“If we would have gone purely by looks in the case of the Northeast, theoretically Chinese and Japanese shows should have also done well. But only Korean shows are popular because of the emotions. Also they look fresh so people get hooked to them very easily. Even if it’s a usual boy-meets-girl romance, the stories are innovative and unique,” Borpujari said.

Action-romance drama ‘Descendants of the Sun’, whose Hindi dubbed version premiered in India in 2017 on Zindagi channel, was quite popular in India with its love story between a Korean Special Forces captain (Song Joong-ki) and a surgeon (Song Hye-kyo) as they faced dangers in a war-torn country.

“More people have started exploring content from Korea thanks to streamers and websites. Post ‘Parasite’, there has been a huge interest in the country. Only the avid film lovers had heard about Bong Joon-ho, but now everybody knows him,” adds
Borpujari.

For event manager Amanda Rebeiro, K-dramas have been her “happy place” for the last four years. Rebeiro, 26, says South Korea is a beautiful country and their dramas make sure to put that point forward. “They also have the ability to make fun of old tropes, like a woman showing her disapproval by splashing a glass of water on a potential daughter-in-law’s face. No doubt Korean shows are full of drama, but they are softer in comparison to Indian soaps. For one, we don’t get to see a person being slapped 10 times from 10 different directions,” she adds.

Another reason, Rebeiro notes, for the popularity of these shows is “our shared Asian culture”. “Many of them are based on young working people who navigate life either with each other or on their own. Also we, as Asians, are in love with the ‘’concept of love’’ – be it between parents, siblings, friends or lovers,” she says.

Shreya Mishra, a first-year student of Korean Department at Jawaharlal Nehru University, says she was completely alien to the concept of K-dramas, but taking up the language for higher studies last year prompted her to explore the uncharted territory.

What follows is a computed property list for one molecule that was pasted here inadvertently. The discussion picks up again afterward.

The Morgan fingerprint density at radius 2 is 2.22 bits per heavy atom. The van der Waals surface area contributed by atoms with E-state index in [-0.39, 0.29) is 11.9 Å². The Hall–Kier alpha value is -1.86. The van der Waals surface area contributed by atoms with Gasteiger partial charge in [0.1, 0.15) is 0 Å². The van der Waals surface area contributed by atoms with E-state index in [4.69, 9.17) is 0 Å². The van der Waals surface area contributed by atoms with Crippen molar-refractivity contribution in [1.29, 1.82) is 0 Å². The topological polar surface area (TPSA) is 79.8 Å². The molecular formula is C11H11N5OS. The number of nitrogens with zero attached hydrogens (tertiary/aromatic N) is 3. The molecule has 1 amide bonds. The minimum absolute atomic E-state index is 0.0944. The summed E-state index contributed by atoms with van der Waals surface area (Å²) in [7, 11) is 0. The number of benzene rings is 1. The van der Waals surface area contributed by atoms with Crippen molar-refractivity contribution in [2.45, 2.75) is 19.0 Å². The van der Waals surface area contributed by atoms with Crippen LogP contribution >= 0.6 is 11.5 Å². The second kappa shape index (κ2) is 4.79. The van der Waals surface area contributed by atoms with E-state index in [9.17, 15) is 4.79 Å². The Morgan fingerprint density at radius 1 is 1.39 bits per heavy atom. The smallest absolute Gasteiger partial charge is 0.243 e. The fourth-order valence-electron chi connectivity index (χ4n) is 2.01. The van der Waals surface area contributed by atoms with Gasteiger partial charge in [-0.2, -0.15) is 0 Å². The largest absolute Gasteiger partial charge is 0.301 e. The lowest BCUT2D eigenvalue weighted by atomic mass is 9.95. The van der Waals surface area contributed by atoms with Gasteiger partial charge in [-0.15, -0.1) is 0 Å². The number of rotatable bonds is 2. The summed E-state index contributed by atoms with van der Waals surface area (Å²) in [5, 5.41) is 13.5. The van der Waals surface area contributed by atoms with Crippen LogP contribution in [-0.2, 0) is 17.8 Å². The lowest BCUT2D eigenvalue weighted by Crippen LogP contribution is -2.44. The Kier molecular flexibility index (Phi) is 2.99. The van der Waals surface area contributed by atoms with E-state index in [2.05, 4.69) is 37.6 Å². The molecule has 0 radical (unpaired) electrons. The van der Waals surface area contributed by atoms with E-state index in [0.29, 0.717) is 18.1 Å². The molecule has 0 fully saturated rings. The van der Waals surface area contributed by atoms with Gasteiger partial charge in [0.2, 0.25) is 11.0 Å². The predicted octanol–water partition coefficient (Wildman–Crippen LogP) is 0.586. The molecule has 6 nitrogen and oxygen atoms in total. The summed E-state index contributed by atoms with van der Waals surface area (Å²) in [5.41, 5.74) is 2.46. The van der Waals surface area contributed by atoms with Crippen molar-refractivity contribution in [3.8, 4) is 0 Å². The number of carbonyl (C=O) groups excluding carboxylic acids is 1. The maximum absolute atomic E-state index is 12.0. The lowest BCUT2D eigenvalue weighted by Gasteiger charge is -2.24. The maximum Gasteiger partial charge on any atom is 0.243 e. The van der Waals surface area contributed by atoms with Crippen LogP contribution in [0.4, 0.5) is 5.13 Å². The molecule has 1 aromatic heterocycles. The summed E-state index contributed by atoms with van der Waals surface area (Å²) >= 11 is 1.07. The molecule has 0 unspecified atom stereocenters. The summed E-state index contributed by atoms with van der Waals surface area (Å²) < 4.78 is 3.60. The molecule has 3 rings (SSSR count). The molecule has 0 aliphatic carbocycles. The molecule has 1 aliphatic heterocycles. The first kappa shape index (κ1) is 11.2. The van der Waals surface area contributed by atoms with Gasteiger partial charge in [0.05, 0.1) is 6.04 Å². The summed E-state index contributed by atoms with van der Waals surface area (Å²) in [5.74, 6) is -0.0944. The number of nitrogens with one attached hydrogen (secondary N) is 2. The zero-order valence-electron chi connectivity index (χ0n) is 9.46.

“K-dramas have helped me become more familiar with the language. Gradually, they made me entirely drop the Hindi and English content,” says Mishra.

Apart from the beautiful landscapes, the possibility of the reunification of North and South Korea explored in the hit dramas ‘Crash Landing On You’ and ‘The King 2 Hearts’, also appeals to the 20-year-old.

“It hits home as India and Pakistan are also in conflict. North and South Korea were born of war, but there is a Unification Ministry working towards the reunification,” she says, adding it is good to have “hope”.

Dhananjay Sat Pal Singh, another K-drama fan, says it would be wrong to dismiss these shows as just romance and comedy. Within their usual format of 16 episodes, the dramas explore thrillers, politics, time travel, criminal investigation, family dynamics and historical stories.

“They also have so many sub genres like historical fantasy, time travel and folklore. Their thrillers are at a whole different level. Recently, I watched a fantastic series called ‘Strangers’. Let’s not forget ‘Kingdom’, it’s a superb drama. It’s all about content,” says the 25-year-old merchant navy officer.

Earlier this year, director Bong famously talked about overcoming the “one inch-long subtitle barrier” for content other than Hollywood. Singh is one of the many Indians who have taken to South Korean dramas and movies.

“Subtitles don’t matter once you get used to them. In fact, you tend to learn the language. We need to accept that the world is full of languages, and I think, it will do us a lot more good,” he adds.

(PTI)